The Lazarus Muse: Nights Of Magic, Days Of Gore
By Phil and Sarah Stokes, 2 June 2005 (note: full text here)
"Our idea is that we'll put with each of the toys, figures - and sometimes they'll be tiny, right? Sometimes they'll be plushies and we'll have as
many forms as we want - I will always write a short story to go with each one of them. And when you put all the short stories together, 240
stories, each of the stories is about 1,500 words - do the math - we end up with about 325,000 words of Jump Tribe in pieces, which kind of
appeals to me. It's like some three-dimensional jigsaw; it's like that game that Spock used to play, you know? You remember? Like he used to
play? Putting all these pieces together one by one...
"I think it's important to see; this is my approach to it, that this is a sandbox for us all to play in. There are some projects which I generate which I feel very possessive of and then there are some - particularly when I'm working with guys like this - where I think, look, this should be fun, we need to play here, we need to be friends here... I think if it isn't fun, if it isn't something that everybody can play in - that's why I said... give me six titles, and I sent out, what, two dozen names? And you chose six names... That's why I like these guys - you know, we don't even have a contract - this is something really cool!"
Jump Tribe Panel
San Diego Comic Con, 14 July 2005
[re the Jump Tribe] "They jump through holes, they jump through dimensions... By writing stories about the good, the bad
and the ugly, we begin to create sub tribes. Wacky and weird can be loving and likable. That's one of the reasons I love
playing with the Jump Tribe stories. I over think things - it's about the joy of the creation.
"I thoroughly enjoy writing for a younger audience, when I look at these canvases, there are 240 of these guys. The best illustrations are the ones that go on in your head - to me that's the best thing about this kind of storytelling. It's a place to take refuge from a world."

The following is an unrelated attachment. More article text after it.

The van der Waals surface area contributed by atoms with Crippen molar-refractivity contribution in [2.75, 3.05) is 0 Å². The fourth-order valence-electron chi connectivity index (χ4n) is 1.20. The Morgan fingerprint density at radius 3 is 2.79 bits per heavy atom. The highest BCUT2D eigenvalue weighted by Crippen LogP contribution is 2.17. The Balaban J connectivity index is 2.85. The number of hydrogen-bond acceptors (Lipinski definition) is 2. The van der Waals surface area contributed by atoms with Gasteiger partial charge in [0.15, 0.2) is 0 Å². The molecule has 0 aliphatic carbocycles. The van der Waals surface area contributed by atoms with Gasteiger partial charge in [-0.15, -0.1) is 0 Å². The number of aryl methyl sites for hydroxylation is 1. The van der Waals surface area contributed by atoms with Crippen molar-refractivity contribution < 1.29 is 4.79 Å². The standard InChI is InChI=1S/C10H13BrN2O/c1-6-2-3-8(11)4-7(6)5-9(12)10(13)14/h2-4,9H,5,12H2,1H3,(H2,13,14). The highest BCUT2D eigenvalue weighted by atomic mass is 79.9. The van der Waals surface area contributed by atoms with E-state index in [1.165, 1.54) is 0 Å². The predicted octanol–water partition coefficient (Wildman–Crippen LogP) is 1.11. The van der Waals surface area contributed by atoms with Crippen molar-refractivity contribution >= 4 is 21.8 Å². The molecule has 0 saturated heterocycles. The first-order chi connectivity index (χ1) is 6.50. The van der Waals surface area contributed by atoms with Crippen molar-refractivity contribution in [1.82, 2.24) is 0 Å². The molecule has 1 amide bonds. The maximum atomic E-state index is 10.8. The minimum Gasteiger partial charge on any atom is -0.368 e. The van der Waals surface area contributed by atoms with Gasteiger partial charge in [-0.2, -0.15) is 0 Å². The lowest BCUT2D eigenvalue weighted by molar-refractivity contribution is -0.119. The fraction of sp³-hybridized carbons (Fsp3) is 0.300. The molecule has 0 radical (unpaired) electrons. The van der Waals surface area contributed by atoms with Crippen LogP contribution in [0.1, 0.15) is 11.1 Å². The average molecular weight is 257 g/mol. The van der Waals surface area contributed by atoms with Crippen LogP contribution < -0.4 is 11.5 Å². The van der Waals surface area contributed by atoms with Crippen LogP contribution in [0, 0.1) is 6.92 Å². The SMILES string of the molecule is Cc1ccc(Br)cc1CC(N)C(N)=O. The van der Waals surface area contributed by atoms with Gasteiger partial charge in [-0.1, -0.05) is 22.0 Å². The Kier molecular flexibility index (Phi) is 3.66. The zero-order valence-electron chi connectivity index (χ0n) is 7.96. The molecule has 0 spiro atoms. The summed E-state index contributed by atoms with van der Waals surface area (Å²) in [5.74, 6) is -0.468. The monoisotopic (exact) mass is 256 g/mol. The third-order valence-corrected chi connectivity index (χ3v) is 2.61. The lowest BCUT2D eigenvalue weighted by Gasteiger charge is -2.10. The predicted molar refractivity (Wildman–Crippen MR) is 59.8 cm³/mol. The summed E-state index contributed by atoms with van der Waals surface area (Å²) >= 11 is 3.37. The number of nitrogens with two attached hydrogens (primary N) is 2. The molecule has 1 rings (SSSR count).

The Destiny Of Clive Barker
By [ ], Playthings, Volume 103, Issue 8, 1 August 2005 (note - full text online at www.playthings.com)
"Well, there are going to be four in the first wave; the Comic Con thing was a special. The idea was that the one that came
out at Comic Con was specifically for Comic Con and it's a sort of experimental vehicle; it's very fun but, it's an experimental
vehicle. I think we will have got things a little bit smoother by the time we get to the second one which will, in truth, be the
first of the real, commercial run. For instance, we put it - the one for Comic Con - in a white box simply because we hadn't
even begun to think about packaging by the time that came around, which is nicely minimalist, but you know is it going to
work in a store? We sold most of them and there were thousands of them, and they went to - the youngest of the purchasers
was nine months old! And she purchased it by just stealing it off the display as her mother walked by and then her mother
coming back and saying, 'Excuse me, how much is this? She won't give it back!' By that time, every inch of Yaboo had been
sucked to pieces, so there wasn't much chance of reviving it! It was very sweet, really.